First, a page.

A few days ago, Jessi over at Deciphering Morgan wrote a post on autistic traits vs. autism. I came across it through a response by Stacey of We Are the Brothers B. Stacey”s son Thomas has “autistic traits”.
What annoys me about the “autistic traits” thingy, is that it often connotes that 1. everyone who is a little socially awkward, has them, and 2. having autistic traits means you’re not as severely disabled as someone with full-blown ASD.
To start off with the first, I am aware that there is something called the broader autism phenotype, which includes people who are socially awkward and a little routine-oriented, but not enough to meet the criteria for an autism spectrum disorder. The important thing is that people on the broader autism phenotype usually do not have disabling symptoms. In both DSM-IV and DSM-5, it is a requirement for an autism diagnosis that your daily functioning is impaired to some degree. In my opinion, just being somewhat of a loner with a couple of friends, is not an impairment. Saying you have “autistic traits” when you’re truly just an introvert, trivializes the impairmetns of those with actual autism or significant autistic traits.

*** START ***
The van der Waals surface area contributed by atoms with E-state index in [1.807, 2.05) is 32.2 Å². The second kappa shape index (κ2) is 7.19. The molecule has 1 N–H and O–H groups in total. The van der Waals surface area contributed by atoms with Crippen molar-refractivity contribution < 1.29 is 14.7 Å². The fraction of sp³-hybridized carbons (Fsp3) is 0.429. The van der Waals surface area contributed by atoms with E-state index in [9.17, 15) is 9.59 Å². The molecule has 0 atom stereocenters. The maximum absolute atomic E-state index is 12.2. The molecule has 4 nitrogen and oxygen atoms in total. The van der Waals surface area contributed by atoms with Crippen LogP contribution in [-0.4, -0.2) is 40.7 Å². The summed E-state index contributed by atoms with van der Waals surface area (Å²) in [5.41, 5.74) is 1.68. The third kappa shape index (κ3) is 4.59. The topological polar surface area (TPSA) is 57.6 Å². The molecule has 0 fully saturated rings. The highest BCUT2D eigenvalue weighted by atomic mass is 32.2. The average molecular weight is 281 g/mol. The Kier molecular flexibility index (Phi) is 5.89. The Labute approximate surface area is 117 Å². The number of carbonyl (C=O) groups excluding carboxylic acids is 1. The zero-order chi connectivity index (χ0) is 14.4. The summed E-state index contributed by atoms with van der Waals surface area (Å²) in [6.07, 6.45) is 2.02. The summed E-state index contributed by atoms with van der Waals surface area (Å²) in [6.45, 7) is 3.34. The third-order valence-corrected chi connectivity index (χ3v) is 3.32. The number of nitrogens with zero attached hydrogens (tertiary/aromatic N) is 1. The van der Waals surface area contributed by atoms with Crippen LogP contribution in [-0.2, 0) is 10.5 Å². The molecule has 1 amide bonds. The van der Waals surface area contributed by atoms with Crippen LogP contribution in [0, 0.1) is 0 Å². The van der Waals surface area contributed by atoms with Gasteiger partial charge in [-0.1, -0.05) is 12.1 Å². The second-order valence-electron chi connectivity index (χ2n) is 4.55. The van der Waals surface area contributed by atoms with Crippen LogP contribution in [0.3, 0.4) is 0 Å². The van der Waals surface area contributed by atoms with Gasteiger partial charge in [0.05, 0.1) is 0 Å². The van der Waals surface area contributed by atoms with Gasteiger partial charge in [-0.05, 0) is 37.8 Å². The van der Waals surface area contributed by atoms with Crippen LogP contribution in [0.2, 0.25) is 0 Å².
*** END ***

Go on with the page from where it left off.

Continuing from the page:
Then on to the second idea, which is pretty much the polar opposite of the first: people who just have “autistic traits”, are not severely disabled. Please realize that you cannot be diagnosed with autisms pectrum disorder in DSM-5 unless you meet all three social/communicative impairment symptoms. Autism is still seen as a social cognitive disorder, and I’m not sure that I think of this, but people who are pretty sociable, cannot be diagnosed with autis under DSM-5. Social development, however, is just one area impaired by autism. I for one am relatively sociable, but I still have severe difficulties in sensory processing and executive functioning, leading to quite severe impairments in self-help skills, significant behavior problems, etc.
Both my former nd current therapist trivialized my autistic impairments by referring to me as having “autistic traits”. I do have a formal diagnosis of an autism spectrum disorder, but havin this diagnosis constantlydownplayed, confuses and irritates me. Sensory processing disorder is not as much of a recognized disorder here as it is in other countries, but even if it were, the connotation is still that SPD is less severe than ASD. Executive functioning disorder is not recognized by most clinicians at all. This leaves a lot of children and adults with severe sensory processing or executive functioning difficulties either getting the wrong diagnosis, or getting less suppor than they need. I am not sure whether I believe adding more labels to the diagnostic manuals, is the solution to this. However, I do believe that children and adults who are having a lot of difficulty functioning in life, should get the support they need.